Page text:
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Episode 222

October 1999 Mexico floods
Tue, 2017-Dec-12 00:27 UTC
Length - 4:51

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Welcome to random Wiki of the Day where we read the summary of a random Wikipedia page every day.

The random article for Tuesday, 12 December 2017 is October 1999 Mexico floods.

In October 1999, severe flooding affected portions of eastern Mexico and Central America. Rainfall in September preceded the primary event in Mexico, which moistened soils. On October 4, Tropical Depression Eleven developed in the Gulf of Mexico, which drew humidity from the gulf and the Pacific Ocean to produce torrential rainfall in mountainous regions of eastern Mexico, reaching 43.23 in (1,098 mm) in Jalacingo, Veracruz. This was the third-highest tropical cyclone-related rainfall total in Mexico from 1980-2006, and the event caused the highest rainfall related to tropical cyclones in Veracruz, Hidalgo, and Puebla. In some locations, the daily rainfall represented over 10% of the annual precipitation total. The heaviest rainfall occurred in mountainous regions that were the mouths of several rivers. A broad trough absorbed the depression on October 6, and rainfall continued for the next few days. Additional rainfall occurred in Tabasco state on October 18. The floods were estimated as a 1 in 67 year event in one location, although such floods are expected to affect eastern Mexico twice per century, the last time being 1944.

Throughout Mexico, the floods killed at least 379 people, according to the federal government, and as many as 600 according to relief agencies; the Centre for Research on the Epidemiology of Disasters later estimated there were 636 deaths, and damage in Mexico was estimated at $451.3 million (4.3 billion pesos). Nationwide, the floods damaged or destroyed 90,000 houses, which left about 500,000 people homeless. Flooding caused thousands of landslides, many in more populated areas than the flooding in 1944. The floods also caused 39 rivers to overflow, and the combination of floods and landslides destroyed bridges, houses, widespread crop fields, schools, and electrical networks. Impact was worst in Puebla, where damage totaled $240 million (2.1 billion pesos) and many roads were washed out. Landslides in the state killed 107 people in Teziutlán. Elsewhere in the country, the floods washed crocodiles into the streets of Villahermosa, the capital of Tabasco, and in Oaxaca, the rainfall occurred after an earthquake left thousands homeless. Flooding also extended into Central America in late September through early October, causing $40 million (385 million pesos) in crop damage and 70 deaths.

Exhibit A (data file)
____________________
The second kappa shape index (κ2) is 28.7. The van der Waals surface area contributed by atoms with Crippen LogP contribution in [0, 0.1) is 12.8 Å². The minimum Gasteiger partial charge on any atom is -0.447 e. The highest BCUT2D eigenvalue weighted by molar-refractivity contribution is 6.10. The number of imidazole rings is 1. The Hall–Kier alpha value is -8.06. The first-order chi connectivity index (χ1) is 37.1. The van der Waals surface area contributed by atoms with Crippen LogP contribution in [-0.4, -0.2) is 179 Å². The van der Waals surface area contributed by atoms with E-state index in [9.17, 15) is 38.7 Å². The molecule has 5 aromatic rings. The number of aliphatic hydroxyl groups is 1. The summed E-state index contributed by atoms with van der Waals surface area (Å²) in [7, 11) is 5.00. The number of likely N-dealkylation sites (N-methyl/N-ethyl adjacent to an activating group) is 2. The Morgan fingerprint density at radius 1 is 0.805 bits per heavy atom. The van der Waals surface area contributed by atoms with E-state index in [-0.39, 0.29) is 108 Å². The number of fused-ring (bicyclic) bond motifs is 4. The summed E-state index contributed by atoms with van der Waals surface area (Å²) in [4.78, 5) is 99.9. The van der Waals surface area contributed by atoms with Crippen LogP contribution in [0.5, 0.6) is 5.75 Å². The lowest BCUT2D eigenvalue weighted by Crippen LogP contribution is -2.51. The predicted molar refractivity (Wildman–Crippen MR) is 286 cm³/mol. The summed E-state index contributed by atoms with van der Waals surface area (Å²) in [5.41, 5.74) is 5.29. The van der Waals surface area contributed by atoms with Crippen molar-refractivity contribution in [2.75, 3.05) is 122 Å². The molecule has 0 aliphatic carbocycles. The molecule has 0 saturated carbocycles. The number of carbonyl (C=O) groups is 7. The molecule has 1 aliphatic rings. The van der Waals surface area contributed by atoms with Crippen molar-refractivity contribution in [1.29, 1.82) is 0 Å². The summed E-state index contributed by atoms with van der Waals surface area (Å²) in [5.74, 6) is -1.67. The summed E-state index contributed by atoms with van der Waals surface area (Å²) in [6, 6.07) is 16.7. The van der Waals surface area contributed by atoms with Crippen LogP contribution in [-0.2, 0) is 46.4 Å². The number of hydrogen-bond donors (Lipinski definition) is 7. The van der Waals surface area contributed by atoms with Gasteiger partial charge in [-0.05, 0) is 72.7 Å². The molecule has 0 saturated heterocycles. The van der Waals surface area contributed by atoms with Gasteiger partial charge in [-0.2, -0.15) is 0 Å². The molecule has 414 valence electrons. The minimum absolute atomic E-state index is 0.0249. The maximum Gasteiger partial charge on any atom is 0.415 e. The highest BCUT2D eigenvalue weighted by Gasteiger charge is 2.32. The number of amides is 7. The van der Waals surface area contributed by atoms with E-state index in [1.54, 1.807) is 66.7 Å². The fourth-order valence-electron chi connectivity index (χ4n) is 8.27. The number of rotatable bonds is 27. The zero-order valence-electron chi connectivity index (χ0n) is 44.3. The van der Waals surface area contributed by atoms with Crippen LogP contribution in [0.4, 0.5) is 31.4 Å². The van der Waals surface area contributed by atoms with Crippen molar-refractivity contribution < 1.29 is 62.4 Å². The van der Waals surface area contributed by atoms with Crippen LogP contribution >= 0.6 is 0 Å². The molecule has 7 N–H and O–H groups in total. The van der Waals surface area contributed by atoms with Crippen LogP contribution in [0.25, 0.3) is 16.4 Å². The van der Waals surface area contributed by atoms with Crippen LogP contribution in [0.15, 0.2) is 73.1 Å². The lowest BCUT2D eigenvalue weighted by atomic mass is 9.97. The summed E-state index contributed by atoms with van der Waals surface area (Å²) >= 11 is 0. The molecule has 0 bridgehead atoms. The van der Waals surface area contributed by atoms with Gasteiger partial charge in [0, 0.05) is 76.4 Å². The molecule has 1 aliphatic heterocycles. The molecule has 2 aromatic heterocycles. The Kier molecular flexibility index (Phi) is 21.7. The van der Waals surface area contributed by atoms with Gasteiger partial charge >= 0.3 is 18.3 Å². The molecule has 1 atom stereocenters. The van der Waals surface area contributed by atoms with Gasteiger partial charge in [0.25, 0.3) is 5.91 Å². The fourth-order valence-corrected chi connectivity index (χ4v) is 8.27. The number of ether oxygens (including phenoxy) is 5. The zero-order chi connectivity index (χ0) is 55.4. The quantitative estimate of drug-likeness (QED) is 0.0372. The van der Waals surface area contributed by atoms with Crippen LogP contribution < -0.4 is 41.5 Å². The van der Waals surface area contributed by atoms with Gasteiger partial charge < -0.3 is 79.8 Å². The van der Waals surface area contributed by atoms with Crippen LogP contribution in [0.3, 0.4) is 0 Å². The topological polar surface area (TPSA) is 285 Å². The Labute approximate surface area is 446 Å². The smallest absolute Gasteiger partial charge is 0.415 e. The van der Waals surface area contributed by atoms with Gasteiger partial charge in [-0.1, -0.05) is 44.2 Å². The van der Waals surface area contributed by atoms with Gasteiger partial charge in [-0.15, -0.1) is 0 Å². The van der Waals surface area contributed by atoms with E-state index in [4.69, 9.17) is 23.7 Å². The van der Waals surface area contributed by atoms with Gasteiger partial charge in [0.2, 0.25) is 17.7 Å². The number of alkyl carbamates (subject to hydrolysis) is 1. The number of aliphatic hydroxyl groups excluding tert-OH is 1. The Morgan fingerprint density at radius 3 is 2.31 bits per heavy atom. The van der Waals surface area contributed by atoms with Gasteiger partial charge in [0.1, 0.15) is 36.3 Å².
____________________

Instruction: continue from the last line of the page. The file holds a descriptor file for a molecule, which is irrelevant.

After the floods receded, Mexican President Ernesto Zedillo ordered the Department of National Defense to utilize all resources to assist the people affected by the floods. More than 94,000 people stayed at 896 shelters after being evacuated due to the floods. The federal government allocated $234 million (2.34 billion pesos) in relief, which was smaller than the damage total. Widespread medical teams assisted tens of thousands of homes, and due to prevention measures, there were no outbreaks of diseases. Roads and electrical systems were gradually restored, and students returned to school after repairs were made. Residents throughout Mexico sent supplies to the Mexican Red Cross, including 500 tons of food and water, and international agencies sent money and supplies to the flood victims.

This recording reflects the Wikipedia text as of 00:27 UTC on Tuesday, 12 December 2017.

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These podcasts are produced by Abulsme Productions based on Wikipedia content.

They are released under a Creative Commons Attribution-ShareAlike 3.0 Unported License.

Creative Commons License

Abulsme Productions also produces Curmudgeon's Corner, a current events podcast.

If you like that sort of thing, check it out too!

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